1 hour, 50 minutes
Though this week's wacky comedy is a big-screen adaptation of a 1960s television show, one can't help being reminded of another, far more modern sitcom.
If you're a faithful viewer of NBC's "The Office," you'll recognize not only that Steve Carell's portrayal of secret agent Maxwell Smart is really little more than a slightly more competent Michael Scott, but that Michael is, in a small way, finally getting to realize his dream of playing super spy Michael Skarn. It's odd how art imitates art sometimes.
If you're not an avid "Office" watcher, ignore all that previous blather and realize that "Get Smart" isn't breaking any new ground, but neither does it really need to. It's sweet and funny, if not incredibly clever, and, with a few regrettable exceptions, doesn't get mired down in the low-brow gross-out raunch that seems to dominate today's comedy scene.
Carell attacks the role of Agent 86, Maxwell Smart, in much the same fashion as did Steve Martin take up the mantle of Inspector Clouseau in the latest "Pink Panther" incarnations. It's not an imitation by any means, but a new interpretation, with familiar references, of a beloved character.
In 1965, at the height of the Cold War, a wacky show about competing spy agencies CONTROL and KAOS was obviously more relevant than it would be today. To combat that, the writers cleverly place the offices for CONTROL in the bowels of a museum dedicated to a supposedly defunct version of itself. Our current Max walking to work passes familiar "Smart" set pieces such as the shoe-phone and the original Max's car, a 1965 Sunbeam Tiger, before striding through the hallway of slamming metal doors and the inevitable phone-booth elevator.
In this way, the filmmakers get nearly all the really important references out of the way early, freeing themselves up to go in whatever direction they choose. The particulars of the plot aren't particularly important, as the movie basically boils down to a series of set-ups and one-liners, but the gist is that KAOS and CONTROL are still battling it out behind the scenes and newly promoted Agent Max has to team with a reluctant, yet very seasoned Agent 99 to infiltrate the bad guys and keep them from blowing up Los Angeles.
Joining Carell in the fight for justice are Alan Arkin, beautifully deadpan as the Chief, Anne Hathaway as 99, and Dwayne "The Rock" Johnson as super-agent 23, a man whose career has been punctuated by one reviewer after another remarking "Hey, that guy's not bad for a wrestler!" That's gotta get old, and Johnson has subsequently dropped "The Rock" from his "brand." We'll see what that does for his career.
Able supporting cast aside, the film stays afloat on Carell's affable charm. The guy's funny, no doubt, but he's also incredibly likeable. He's got a singular talent for turning the joke on himself without ever stooping to mean-spiritedness or cruel mockery. This self-deprecating nature is much the same kind of humor employed by Tom Hanks and Jimmy Stewart before him, though whether Carell has the kind of chops needed to play that kind of a leading man remains to be seen.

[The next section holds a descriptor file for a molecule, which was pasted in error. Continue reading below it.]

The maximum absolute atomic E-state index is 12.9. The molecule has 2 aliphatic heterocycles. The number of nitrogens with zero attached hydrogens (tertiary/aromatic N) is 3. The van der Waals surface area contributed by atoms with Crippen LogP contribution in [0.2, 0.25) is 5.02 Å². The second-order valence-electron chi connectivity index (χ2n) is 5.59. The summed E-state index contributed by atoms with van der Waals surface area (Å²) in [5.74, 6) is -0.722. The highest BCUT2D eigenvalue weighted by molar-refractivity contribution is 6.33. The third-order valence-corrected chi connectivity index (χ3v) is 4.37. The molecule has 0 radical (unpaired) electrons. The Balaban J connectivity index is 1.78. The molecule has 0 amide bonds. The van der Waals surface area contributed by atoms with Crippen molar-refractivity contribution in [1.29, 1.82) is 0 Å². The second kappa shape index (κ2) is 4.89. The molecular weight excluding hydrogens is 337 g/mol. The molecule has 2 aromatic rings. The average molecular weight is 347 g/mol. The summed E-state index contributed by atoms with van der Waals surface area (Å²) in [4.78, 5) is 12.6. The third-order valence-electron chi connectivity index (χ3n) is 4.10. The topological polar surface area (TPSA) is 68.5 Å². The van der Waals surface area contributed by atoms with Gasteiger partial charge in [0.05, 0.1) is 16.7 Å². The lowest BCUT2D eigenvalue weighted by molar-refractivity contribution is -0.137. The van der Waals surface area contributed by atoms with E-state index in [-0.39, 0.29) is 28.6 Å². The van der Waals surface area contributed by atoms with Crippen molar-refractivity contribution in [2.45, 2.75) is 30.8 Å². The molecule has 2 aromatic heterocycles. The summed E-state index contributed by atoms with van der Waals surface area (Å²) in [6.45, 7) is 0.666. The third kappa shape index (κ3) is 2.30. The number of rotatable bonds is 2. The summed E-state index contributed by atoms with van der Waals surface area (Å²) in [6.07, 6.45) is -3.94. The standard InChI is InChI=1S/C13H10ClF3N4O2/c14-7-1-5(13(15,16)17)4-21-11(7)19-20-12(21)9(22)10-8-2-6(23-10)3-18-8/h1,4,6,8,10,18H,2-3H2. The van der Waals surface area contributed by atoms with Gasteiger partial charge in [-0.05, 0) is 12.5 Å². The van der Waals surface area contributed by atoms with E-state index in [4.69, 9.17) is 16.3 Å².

One scene in particular sticks out in my mind, and whether Carell had anything to do with writing it is irrelevant because he plays it to the hilt. Max, at a swanky party for Eurotrash villains, asks an exceedingly heavyset girl to dance. This easily could have turned into the same old tired fat girl joke that we've seen a million times, and in the hands of other supposed brilliant comedians like Mike Meyers or Eddie Murphy, would have. Carell, however, manages to make himself look like the silly one while the girl becomes the talented hero, all the while keeping the joke funny. The guy may not have a lot of range, but what he has is working out just fine for him.
While I enjoyed the film for its parts, the whole is lacking in at least one area. Not satisfied with simply having a good, silly yet sweet comedy on their hands, the filmmakers try to insert elements to attract every other demographic they could think of. Throw a few good kick-to-the-crotch jokes and a disgusting vomit scene for the gross-out crowd. Hit 'em with some high-octane car chases and gun fights for the action crowd, and let's not forget the ladies. Obviously that demographic is going to want to see some sincere, dramatic romance.
All these elements, even the action, which was, at times well done and at others seemed reminiscent of an episode of "Walker, Texas Ranger," do little more than stall the production and waste time that could have been better used for jokes.
I don't remember it all that well, but it seems "Get Smart," the TV show, never tried to be anything but what it was. I know the makers of this big-screen version are hoping for a franchise, but they'd do well to remember not to take themselves too seriously. This is, after all, about a man who talks into his shoe. Grade: B
"Get Smart" is rated PG-13 for some rude humor, action, and language
Chris Jenness is a freelance graphic designer, artist and movie buff who lives in Nikiski.
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